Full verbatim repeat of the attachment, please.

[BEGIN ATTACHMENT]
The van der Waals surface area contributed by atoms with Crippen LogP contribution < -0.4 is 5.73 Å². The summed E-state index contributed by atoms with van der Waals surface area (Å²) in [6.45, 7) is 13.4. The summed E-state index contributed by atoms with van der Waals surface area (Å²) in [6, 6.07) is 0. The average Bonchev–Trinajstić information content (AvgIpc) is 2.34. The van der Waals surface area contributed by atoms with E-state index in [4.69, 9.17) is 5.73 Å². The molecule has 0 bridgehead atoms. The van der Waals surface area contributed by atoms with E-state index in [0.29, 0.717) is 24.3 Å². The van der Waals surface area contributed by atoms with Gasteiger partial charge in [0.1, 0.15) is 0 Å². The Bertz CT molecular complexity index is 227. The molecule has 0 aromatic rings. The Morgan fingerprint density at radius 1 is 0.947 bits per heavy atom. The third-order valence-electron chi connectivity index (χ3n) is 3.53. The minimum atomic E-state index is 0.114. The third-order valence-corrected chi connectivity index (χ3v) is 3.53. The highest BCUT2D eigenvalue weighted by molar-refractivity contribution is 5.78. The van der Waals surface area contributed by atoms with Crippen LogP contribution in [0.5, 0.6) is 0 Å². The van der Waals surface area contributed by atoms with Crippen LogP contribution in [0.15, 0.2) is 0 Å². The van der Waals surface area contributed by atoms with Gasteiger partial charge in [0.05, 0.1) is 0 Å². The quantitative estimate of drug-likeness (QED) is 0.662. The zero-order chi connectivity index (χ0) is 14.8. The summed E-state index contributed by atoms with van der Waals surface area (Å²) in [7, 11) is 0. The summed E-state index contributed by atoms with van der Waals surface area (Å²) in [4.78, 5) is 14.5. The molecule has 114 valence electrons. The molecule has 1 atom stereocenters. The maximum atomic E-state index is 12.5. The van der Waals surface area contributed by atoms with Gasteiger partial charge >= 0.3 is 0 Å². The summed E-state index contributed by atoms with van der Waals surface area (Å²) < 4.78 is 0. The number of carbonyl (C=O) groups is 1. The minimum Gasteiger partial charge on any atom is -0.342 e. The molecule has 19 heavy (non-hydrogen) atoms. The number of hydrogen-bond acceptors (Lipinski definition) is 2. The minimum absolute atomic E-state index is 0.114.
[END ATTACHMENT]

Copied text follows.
The van der Waals surface area contributed by atoms with Crippen LogP contribution < -0.4 is 5.73 Å². The summed E-state index contributed by atoms with van der Waals surface area (Å²) in [6.45, 7) is 13.4. The summed E-state index contributed by atoms with van der Waals surface area (Å²) in [6, 6.07) is 0. The average Bonchev–Trinajstić information content (AvgIpc) is 2.34. The van der Waals surface area contributed by atoms with E-state index in [4.69, 9.17) is 5.73 Å². The molecule has 0 bridgehead atoms. The van der Waals surface area contributed by atoms with E-state index in [0.29, 0.717) is 24.3 Å². The van der Waals surface area contributed by atoms with Gasteiger partial charge in [0.1, 0.15) is 0 Å². The Bertz CT molecular complexity index is 227. The molecule has 0 aromatic rings. The Morgan fingerprint density at radius 1 is 0.947 bits per heavy atom. The third-order valence-electron chi connectivity index (χ3n) is 3.53. The minimum atomic E-state index is 0.114. The third-order valence-corrected chi connectivity index (χ3v) is 3.53. The highest BCUT2D eigenvalue weighted by molar-refractivity contribution is 5.78. The van der Waals surface area contributed by atoms with Crippen LogP contribution in [0.5, 0.6) is 0 Å². The van der Waals surface area contributed by atoms with Crippen LogP contribution in [0.15, 0.2) is 0 Å². The van der Waals surface area contributed by atoms with Gasteiger partial charge in [0.05, 0.1) is 0 Å². The quantitative estimate of drug-likeness (QED) is 0.662. The zero-order chi connectivity index (χ0) is 14.8. The summed E-state index contributed by atoms with van der Waals surface area (Å²) in [7, 11) is 0. The summed E-state index contributed by atoms with van der Waals surface area (Å²) in [4.78, 5) is 14.5. The molecule has 114 valence electrons. The molecule has 1 atom stereocenters. The maximum atomic E-state index is 12.5. The van der Waals surface area contributed by atoms with Gasteiger partial charge >= 0.3 is 0 Å². The summed E-state index contributed by atoms with van der Waals surface area (Å²) < 4.78 is 0. The number of carbonyl (C=O) groups is 1. The minimum Gasteiger partial charge on any atom is -0.342 e. The molecule has 19 heavy (non-hydrogen) atoms. The number of hydrogen-bond acceptors (Lipinski definition) is 2. The minimum absolute atomic E-state index is 0.114.